Samsung Electronics Co. surprised investors and South Korean lawmakers on Thursday by saying the conglomerate, held together by a complex web of cross-shareholdings, would cancel some $35 billion in legacy treasury shares and forgo restructuring into a holding company.
Instead, the crown jewel of the Samsung empire decided to keep its ownership structure amid a once-in-a-generation transfer of power, in an unexpected break from conventional methods of succession planning by South Korea's family-controlled conglomerates, known as chaebols, say investors and corporate-governance experts.
Treasury shares are typically repurchased stocks the company holds in reserve. In South Korea, many chaebols have built up large reservoirs of treasury shares that can then be deployed, in conjunction with family members' individual shareholdings, to restructure conglomerates, these corporate-governance experts say.
Samsung's dual moves on Thursday, which came as the smartphone maker reported its second-biggest quarter of operating profit ever, left investors and governance experts wrestling with a new question: How will Lee Jae-yong, the 48-year-old vice chairman of Samsung Electronics, cement his control of South Korea's largest conglomerate?
"Samsung has abolished Plan A for Lee Jae-yong's succession and they just initiated Plan B," said Park Sang-in, an economics professor at Seoul National University, who has advocated for change at South Korea's chaebols.
The holding-company structure has long been the model of choice for corporate-governance advocates. Its clear, pyramidal form is easy to understand, and ownership is transparent and easy to calculate--a contrast to most chaebols' tangled and opaque structure.
Samsung, which had previously declined to comment on a holding-company structure, summarily dismissed those arguments on Thursday, saying that revamping itself along those lines would be costly, and would likely hurt its competitiveness.
The outcome means Mr. Lee, the grandson of Samsung's founder, must forge a different path to gain greater control of the South Korean business empire. Mr. Lee holds a 0.6% stake in Samsung Electronics.
Mr. Lee, who was put behind bars in February while he undergoes trial for his alleged role in a corruption scandal that has gripped South Korea, became the de facto leader of South Korea's biggest conglomerate after his father was incapacitated by a heart attack in 2014. Mr. Lee has denied wrongdoing.
Once Mr. Lee's father, who remains hospitalized, dies, Mr. Lee is expected to face a multibillion-dollar inheritance-tax bill, experts say. Paying the tax would require Mr. Lee to sell his shares in some of the conglomerate's key affiliates, which would loosen his grip on those entities and potentially jeopardize his hold over Samsung Electronics.
One potential approach, Mr. Park of Seoul National University said, would be for the elder Mr. Lee to donate his equity holdings to public foundations affiliated with Samsung, which would carry lower inheritance-tax costs and still allow the younger Mr. Lee to maintain his grasp on the empire. But that approach has already drawn proposed legislation seeking to curb the voting rights of shares held by nonprofit foundations.
Samsung had previously said in 2015 that all taxes related to the inheritance would be paid transparently, as required by law, and that there was no plan to contribute the elder Mr. Lee's shares to foundations for tax advantages.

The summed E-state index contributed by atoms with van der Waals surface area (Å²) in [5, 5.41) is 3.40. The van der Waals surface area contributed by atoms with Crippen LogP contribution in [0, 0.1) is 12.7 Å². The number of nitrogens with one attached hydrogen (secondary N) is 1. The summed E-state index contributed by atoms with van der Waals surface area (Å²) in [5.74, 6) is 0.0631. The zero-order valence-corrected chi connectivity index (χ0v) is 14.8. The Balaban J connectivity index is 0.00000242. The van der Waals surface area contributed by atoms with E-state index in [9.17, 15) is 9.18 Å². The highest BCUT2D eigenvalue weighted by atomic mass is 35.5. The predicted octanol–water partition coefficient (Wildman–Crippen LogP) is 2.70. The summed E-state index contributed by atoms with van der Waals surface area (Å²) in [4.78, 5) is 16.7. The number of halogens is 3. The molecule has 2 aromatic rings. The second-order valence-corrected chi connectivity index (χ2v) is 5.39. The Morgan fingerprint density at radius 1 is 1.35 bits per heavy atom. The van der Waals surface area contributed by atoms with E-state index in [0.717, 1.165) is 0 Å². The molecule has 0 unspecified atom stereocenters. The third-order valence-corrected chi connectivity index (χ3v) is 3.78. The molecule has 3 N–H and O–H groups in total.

Whatever the approach, investors cheered the treasury-share cancellation, which will eventually remove about 13% of Samsung Electronics' shares outstanding from circulation and give shareholders more voting clout and a greater share of the earnings.
Samsung Electronics shares rose 2.4% on Thursday, buoyed by the restructuring news and the delivery of the company's best quarterly net profit in more than three years.
"The cancellation of the treasury shares is a very positive sign," said Sanjeev Rana, a Seoul-based senior analyst at brokerage CLSA. "Even though Samsung has never said that these shares will come out to the market, now they will be gone for good."
Samsung first announced that it would look into transitioning into a holding-company structure in November, after demands from investors, including U.S. activist hedge fund Elliott Management Corp.
In Thursday's earnings call, Samsung Electronics' head of investor relations Robert Yi said that the company's decision to not adopt a holding-company structure is definite and final, adding that the firm would explore other ways to simplify its structure.
"Samsung has no plans of converting into a holding-company structure in the future," said Mr. Yi, adding that Mr. Lee had been informed of the decision but didn't have a particular view on it.
An Elliott spokesman said in response that it was "encouraged" that Samsung decided to cancel the treasury shares, calling the move "a major step forward" for the hedge fund's plan for the South Korean tech giant.
"We believe that the recent strong appreciation in the stock price is reflective in part of a progressive initiative to improve shareholder returns," the Elliott spokesman said.
Samsung's moves on Thursday indicate the company's acknowledgment that conventional practices to carry out succession plans are no longer viable, said Chung Sun-sup, head of corporate-governance research firm Chaebul.com.
Samsung has "submitted to the changes of the times," said Mr. Chung, pointing to the continuing South Korean corruption scandal, which has ratcheted up public anger against Samsung and other conglomerates. The leading contender for a snap presidential election set for May has vowed to overhaul chaebols, with a focus on Samsung and the three next biggest conglomerates.
Write to Timothy W. Martin at firstname.lastname@example.org and Eun-Young Jeong at Eun-Young.Jeong@wsj.com
(END) Dow Jones Newswires
April 27, 2017 08:33 ET (12:33 GMT)